Keith Bakersfeld thumbed his microphone. “Braniff eight twenty-nine, make an immediate right turn, heading zero-niner-zero.” At moments like this, even though pressures built to fever pitch, voices should stay calm. Keith’s voice was high-pitched and betrayed his nervousness. He saw Wayne Tevis glance at him sharply. But the blips on the radar screen, which had been uncomfortably close, began separating as the Braniff captain obeyed instructions. There were moments–this was one–when air traffic controllers thanked whatever gods they acknowledged for the swift, alert responses of airline pilots. The pilots might beef, and often did subsequently, at being given sudden course changes which required tight, abrupt turns and shook up passengers. But when a controller gave the order “immediate,” they obeyed instantly and argued later.
In another minute or so the Braniff flight would have to be turned again, and so would Eastern, which was at the same level. Even before that, there must be new courses for two TWAs–one higher, the other lower–plus a Lake Central Convair, an Air Canada Vanguard, and a Swissair just coming on the screen. Until the KC-135 had come through, these and others must be given zigzag courses, though for brief distances only, since none must stray into adjoining airspaces. In a way, it was like an intricate chess game, except that all the pieces were at various levels and moving at several hundred miles an hour. Also as part of the game, pieces had to be raised or lowered while they still moved forward, yet none must come closer than three miles laterally or a thousand feet vertically from another, and none must go over the edge of the board. And while all of it happened, the thousands of passengers, anxious for their journeys to end, had to sit in their airborne seats–and wait.
In occasional moments of detachment, Keith wondered how the Air Force pilot, in difficulty and letting down through storm and crowded airspace, was feeling at this moment. Lonely, probably. Just as Keith himself was lonely; just as all life was lonely, even with others physically close beside you. The pilot would have a co-pilot and crew, in the same way that Keith had fellow-workers who, at this moment, were near enough to touch. But that was not the kind of nearness which counted. Not when you were alone in that inner room of the mind, where no one else could enter, and where you lived–apart and solitary–with awareness, memory, conscience, fear. Alone, from the moment you were born until you died. Always, and forever, alone.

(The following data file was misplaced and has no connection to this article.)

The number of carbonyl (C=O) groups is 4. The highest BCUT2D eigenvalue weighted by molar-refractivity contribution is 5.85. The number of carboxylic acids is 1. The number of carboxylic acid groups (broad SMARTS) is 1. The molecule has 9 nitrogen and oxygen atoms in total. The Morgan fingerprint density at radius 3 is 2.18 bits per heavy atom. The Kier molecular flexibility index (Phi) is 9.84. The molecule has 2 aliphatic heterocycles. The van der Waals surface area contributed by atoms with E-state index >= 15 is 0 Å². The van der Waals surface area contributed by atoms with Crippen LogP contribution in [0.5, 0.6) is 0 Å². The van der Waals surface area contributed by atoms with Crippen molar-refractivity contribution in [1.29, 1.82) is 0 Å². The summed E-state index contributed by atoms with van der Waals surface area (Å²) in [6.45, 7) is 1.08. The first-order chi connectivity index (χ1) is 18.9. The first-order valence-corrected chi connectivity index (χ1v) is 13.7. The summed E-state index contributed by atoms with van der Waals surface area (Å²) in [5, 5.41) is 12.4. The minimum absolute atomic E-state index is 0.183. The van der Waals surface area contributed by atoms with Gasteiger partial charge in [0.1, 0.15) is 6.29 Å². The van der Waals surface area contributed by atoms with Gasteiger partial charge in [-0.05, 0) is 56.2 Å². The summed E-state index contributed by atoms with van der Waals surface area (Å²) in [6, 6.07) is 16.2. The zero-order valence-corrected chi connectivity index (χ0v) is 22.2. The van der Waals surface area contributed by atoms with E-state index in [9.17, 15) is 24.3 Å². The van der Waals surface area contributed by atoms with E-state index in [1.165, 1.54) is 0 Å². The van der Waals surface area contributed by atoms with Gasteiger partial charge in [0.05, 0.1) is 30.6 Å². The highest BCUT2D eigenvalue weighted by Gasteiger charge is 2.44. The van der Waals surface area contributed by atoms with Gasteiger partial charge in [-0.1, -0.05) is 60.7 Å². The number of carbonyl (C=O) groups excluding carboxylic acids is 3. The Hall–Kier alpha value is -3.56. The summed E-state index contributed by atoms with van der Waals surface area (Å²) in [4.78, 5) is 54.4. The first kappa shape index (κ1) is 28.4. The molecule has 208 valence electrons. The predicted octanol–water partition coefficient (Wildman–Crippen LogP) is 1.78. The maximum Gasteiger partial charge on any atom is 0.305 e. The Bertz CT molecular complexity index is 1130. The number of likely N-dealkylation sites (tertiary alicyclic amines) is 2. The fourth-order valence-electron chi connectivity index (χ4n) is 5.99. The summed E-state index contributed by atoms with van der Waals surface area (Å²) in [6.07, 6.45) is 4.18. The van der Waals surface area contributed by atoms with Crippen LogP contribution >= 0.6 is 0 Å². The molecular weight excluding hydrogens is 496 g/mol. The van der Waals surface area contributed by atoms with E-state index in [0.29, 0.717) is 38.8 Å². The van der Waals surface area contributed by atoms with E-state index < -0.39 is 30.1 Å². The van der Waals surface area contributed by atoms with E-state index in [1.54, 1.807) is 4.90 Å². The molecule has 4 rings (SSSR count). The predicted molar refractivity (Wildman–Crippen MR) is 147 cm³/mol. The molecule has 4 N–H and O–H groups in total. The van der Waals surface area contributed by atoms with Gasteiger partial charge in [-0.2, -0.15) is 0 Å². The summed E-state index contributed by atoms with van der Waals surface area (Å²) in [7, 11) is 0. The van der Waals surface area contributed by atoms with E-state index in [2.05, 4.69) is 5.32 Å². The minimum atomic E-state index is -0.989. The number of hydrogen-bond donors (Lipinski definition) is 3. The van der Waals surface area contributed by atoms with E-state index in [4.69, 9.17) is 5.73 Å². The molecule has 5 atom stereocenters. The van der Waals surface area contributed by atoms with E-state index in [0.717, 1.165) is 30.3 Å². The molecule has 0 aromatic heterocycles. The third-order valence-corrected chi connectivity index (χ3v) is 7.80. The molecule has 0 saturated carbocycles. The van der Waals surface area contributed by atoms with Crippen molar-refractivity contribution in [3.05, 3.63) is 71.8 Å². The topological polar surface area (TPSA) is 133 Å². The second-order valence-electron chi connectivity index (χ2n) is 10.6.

Keith Bakersfeld knew how much alone a single human being could be.
In succession, Keith gave fresh courses to Swissair, one of the TWAs, Lake Central, and Eastern. Behind him he could hear Wayne Tevis trying to raise the Air Force KC-135 on radio again. Still no response, except that the distress radar blip, actuated by the KC-135 pilot, still blossomed on the scope. The position on the blip showed the pilot was doing the right thing–following exactly the instructions he had been given before the radio failure happened. In doing so, he would be aware that air traffic control could anticipate his movements. He would also know that his position could be seen by radar on the ground, and trusted that other traffic would be routed out of his way.
The Air Force flight, Keith knew, had originated in Hawaii and come non-stop after mid-air refueling over the West Coast, its destination Andrews Air Force Base, near Washington. But west of the Continental Divide there had been an engine failure, and afterward electrical trouble, causing the airplane commander to elect an unscheduled landing at Smoky Hill, Kansas. At Smoky Hill, however, snow clearance of runways had not been completed, and the KC-135 was diverted to Lincoln International. Air Route Control nursed the military flight northeast across Missouri and Illinois. Then, thirty miles out, West Arrivals Control, in the person of Keith Bakersfeld, took over. It was soon afterward that radio failure had been added to the pilot’s other troubles.